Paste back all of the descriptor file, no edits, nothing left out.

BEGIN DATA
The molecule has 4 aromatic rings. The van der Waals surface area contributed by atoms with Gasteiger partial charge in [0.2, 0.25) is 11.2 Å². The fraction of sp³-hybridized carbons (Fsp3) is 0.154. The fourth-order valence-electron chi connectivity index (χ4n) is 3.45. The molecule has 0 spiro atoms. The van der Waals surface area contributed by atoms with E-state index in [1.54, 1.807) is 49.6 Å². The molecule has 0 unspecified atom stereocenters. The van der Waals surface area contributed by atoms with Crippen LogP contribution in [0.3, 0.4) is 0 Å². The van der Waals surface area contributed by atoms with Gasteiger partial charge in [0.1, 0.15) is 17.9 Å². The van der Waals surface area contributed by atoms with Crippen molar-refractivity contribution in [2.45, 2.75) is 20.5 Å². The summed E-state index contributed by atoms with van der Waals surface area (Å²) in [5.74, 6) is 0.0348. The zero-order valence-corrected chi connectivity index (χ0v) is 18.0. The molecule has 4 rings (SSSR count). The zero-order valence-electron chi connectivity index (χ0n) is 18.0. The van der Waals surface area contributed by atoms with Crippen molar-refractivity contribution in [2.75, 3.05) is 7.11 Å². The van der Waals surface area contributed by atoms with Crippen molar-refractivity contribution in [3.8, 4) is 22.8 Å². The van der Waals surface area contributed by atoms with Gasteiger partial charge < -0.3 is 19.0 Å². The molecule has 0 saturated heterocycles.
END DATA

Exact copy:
The molecule has 4 aromatic rings. The van der Waals surface area contributed by atoms with Gasteiger partial charge in [0.2, 0.25) is 11.2 Å². The fraction of sp³-hybridized carbons (Fsp3) is 0.154. The fourth-order valence-electron chi connectivity index (χ4n) is 3.45. The molecule has 0 spiro atoms. The van der Waals surface area contributed by atoms with E-state index in [1.54, 1.807) is 49.6 Å². The molecule has 0 unspecified atom stereocenters. The van der Waals surface area contributed by atoms with Crippen LogP contribution in [0.3, 0.4) is 0 Å². The van der Waals surface area contributed by atoms with Gasteiger partial charge in [0.1, 0.15) is 17.9 Å². The van der Waals surface area contributed by atoms with Crippen molar-refractivity contribution in [2.45, 2.75) is 20.5 Å². The summed E-state index contributed by atoms with van der Waals surface area (Å²) in [5.74, 6) is 0.0348. The zero-order valence-corrected chi connectivity index (χ0v) is 18.0. The molecule has 4 rings (SSSR count). The zero-order valence-electron chi connectivity index (χ0n) is 18.0. The van der Waals surface area contributed by atoms with Crippen molar-refractivity contribution in [2.75, 3.05) is 7.11 Å². The van der Waals surface area contributed by atoms with Crippen molar-refractivity contribution in [3.8, 4) is 22.8 Å². The van der Waals surface area contributed by atoms with Gasteiger partial charge < -0.3 is 19.0 Å². The molecule has 0 saturated heterocycles.